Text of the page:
What’s more, his entire perspective on R&D has changed. “When you’re doing R&D as an academic, you’re thinking about what’s the coolest thing you could possibly do,” he says. “In the business world, you have to ask the question, ‘What can I do that gives the most value to somebody overall?’ ”

Small companies aren’t the only option for scientists with an entrepreneurial bent who want to gain business skills. These researchers can become “intrapreneurs” within a larger organization. “For the people in big companies who are a little restless, take the opportunity to move around in the company and learn different things. If there’s a business assignment,” take it, says Michael D. McCreary, deputy chief technology officer at E Ink, a Cambridge, Mass., company that produces electronic paper displays.

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GOOD MATCH
McCreary’s combination of technical expertise and business acumen appealed to his current employer, E Ink.
Credit: Lynne Garone
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GOOD MATCH
McCreary’s combination of technical expertise and business acumen appealed to his current employer, E Ink.
Credit: Lynne Garone

That’s what McCreary did while he was working in Eastman Kodak’s microelectronics technology division in the 1980s. When his then-manager, Rajinder P. Khosla, approached him about starting up a sales group for the division, McCreary’s initial reaction was, “You’ve got to be kidding. I’m a scientist, what do I know about business?”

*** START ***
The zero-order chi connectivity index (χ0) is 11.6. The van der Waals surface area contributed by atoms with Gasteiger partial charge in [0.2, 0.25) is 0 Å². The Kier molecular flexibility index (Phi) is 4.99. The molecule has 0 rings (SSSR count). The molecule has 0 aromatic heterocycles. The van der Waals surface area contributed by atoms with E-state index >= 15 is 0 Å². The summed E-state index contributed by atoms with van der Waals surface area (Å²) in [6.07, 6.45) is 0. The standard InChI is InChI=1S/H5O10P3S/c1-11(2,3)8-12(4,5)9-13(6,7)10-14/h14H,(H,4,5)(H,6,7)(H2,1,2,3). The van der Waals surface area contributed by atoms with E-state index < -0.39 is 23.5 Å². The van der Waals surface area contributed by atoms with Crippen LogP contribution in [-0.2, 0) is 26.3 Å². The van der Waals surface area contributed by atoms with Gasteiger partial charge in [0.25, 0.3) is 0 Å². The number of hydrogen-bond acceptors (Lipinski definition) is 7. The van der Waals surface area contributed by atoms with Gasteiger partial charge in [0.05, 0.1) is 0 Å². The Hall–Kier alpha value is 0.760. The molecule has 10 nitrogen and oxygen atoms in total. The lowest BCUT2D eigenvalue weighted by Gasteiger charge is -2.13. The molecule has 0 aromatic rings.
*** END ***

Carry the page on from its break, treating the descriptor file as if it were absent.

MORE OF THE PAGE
But he took up the challenge and began soliciting marketing and sales advice from his business colleagues. He teamed up with public relations companies on ad campaigns, and worked with Kodak’s corporate lawyers on joint development agreements and negotiations with large companies. McCreary expanded the business and hired sales representatives in France, Israel, Japan, and the Netherlands. “I built up a worldwide business within this large company,” he says. “Having the opportunity to see what was going on not just inside of a company but around the world was very exciting.”

McCreary’s combination of technical expertise and business acumen has served him well. In 2000, E Ink recruited McCreary to join the company as vice president of research and development. He took the initiative to expand the company’s research by acquiring funding from major corporations such as Samsung, Epson, and Sony. “Because I had the marketing and sales background at a big company, and because I’d worked with lawyers at a big company doing joint development agreements, I got approval to do this,” he says.

Looking back, McCreary says he’s glad he took a risk early in his career. “There are different inflection points in a career where you have the opportunity to just be comfortable and keep doing the same thing or take a chance and make a bigger jump,” he says. “I’m really glad I made the jump. I think it’s really enriched my life.”

For many entrepreneurs, the rewards are worth the risk. “When I went on entrepreneurial leave, my research program suffered a lot,” says Pitt’s Beckman. “On the other hand, I think I’m a different scientist now. I’m not content to have the end simply be a publication. I want my research to serve a purpose. I want it to impact quality of life in a positive way.”